Q: What test do you perform to diagnose the reason for miscarriage?

Dr. Bromer: We’ve talked about genetics; most genetic abnormalities are random, but some are not random. Performing a Karyotype test looks at the chromosomal makeup of each partner. A structural test can also be performed to see the shape of the uterus, due to the fact that congenital or acquired abnormalities of the uterus can have an effect. We look at several hormones such as the thyroid and prolactin, we screen for diabetes (another hormonal disorder), and we look for blood clotting disorders that can cause blood clotting in a newly developing placenta.

Q: Is there a correlation between regular use of pain killers and male infertility?

Dr. Bromer: NSAIDs are not good for you in great amounts (aspirin, Motrin, Aleve), but are not strongly correlated with male factor infertility. Long-term use of opiates in high doses can suppress the output of hormones in the pituitary gland (a gland in the brain that is needed to produce sperm). Long-term narcotic use can have a big effect on male fertility. Narcotic use can have effect on sexual function as well, thus affecting the chances of becoming pregnant.

Q: Does exercising too much have an effect on fertility?

Dr. Bromer: Exercising and maintaining a healthy weight and lifestyle is always good, but potentially too much can affect your body. When it is excessive, it can lead to excessive weight loss that affects your menstrual cycle. If your menstrual cycle is affected, it suggests you are not having a normal ovulation.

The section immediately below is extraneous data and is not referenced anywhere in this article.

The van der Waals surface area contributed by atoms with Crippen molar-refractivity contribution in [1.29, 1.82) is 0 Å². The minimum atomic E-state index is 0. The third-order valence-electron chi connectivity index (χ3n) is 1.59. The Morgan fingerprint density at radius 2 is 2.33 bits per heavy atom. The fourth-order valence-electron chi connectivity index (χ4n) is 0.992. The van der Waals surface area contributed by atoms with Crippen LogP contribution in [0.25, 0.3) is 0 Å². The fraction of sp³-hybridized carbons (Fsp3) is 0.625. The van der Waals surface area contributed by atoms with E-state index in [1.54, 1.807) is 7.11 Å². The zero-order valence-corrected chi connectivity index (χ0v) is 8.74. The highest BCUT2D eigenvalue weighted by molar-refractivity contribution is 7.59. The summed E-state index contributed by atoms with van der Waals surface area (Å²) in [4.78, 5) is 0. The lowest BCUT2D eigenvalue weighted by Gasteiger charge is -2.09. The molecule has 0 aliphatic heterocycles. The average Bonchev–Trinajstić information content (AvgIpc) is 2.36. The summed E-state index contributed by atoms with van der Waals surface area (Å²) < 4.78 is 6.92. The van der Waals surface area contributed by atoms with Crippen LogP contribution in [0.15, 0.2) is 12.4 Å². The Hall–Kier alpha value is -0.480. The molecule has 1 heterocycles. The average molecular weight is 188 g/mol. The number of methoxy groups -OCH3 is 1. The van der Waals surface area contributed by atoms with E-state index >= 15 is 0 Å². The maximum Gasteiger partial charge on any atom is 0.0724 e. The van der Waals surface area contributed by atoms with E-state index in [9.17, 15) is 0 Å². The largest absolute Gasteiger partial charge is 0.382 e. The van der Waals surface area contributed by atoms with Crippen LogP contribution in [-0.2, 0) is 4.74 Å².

Q: If I have a BMI that puts me overweight, how much should I lose to become pregnant?

Dr. Bromer: 20-25 is normal BMI, so striving towards that is always the best option. You should always aim to be below 35 for better pregnancy outcomes. If your BMI is over 44, it is considered dangerous to become pregnant.

Q: What treatments are available for males who went through with a vasectomy?

Dr. Bromer: Avasectomy reversal is an option that will allow to conceive naturally. You can also extract the sperm from head of the epididymis (ahead of the blockage) to perform IVF with that sperm.

Q: What is diminished ovarian reserve?

Dr. Bromer: Diminished ovarian reserve is a term for a decreased number of eggs. This is identified through testing, or by function. Tests include an AMH test or ultrasound to look at ovaries if values are abnormal. You can also tell by the function, which is just a response to stimulating treatment to provide evidence of diminished ovarian reserve. Number of eggs and quality of these eggs do not correlate. With a low ovarian reserve, you can still have a good chance of good quality eggs.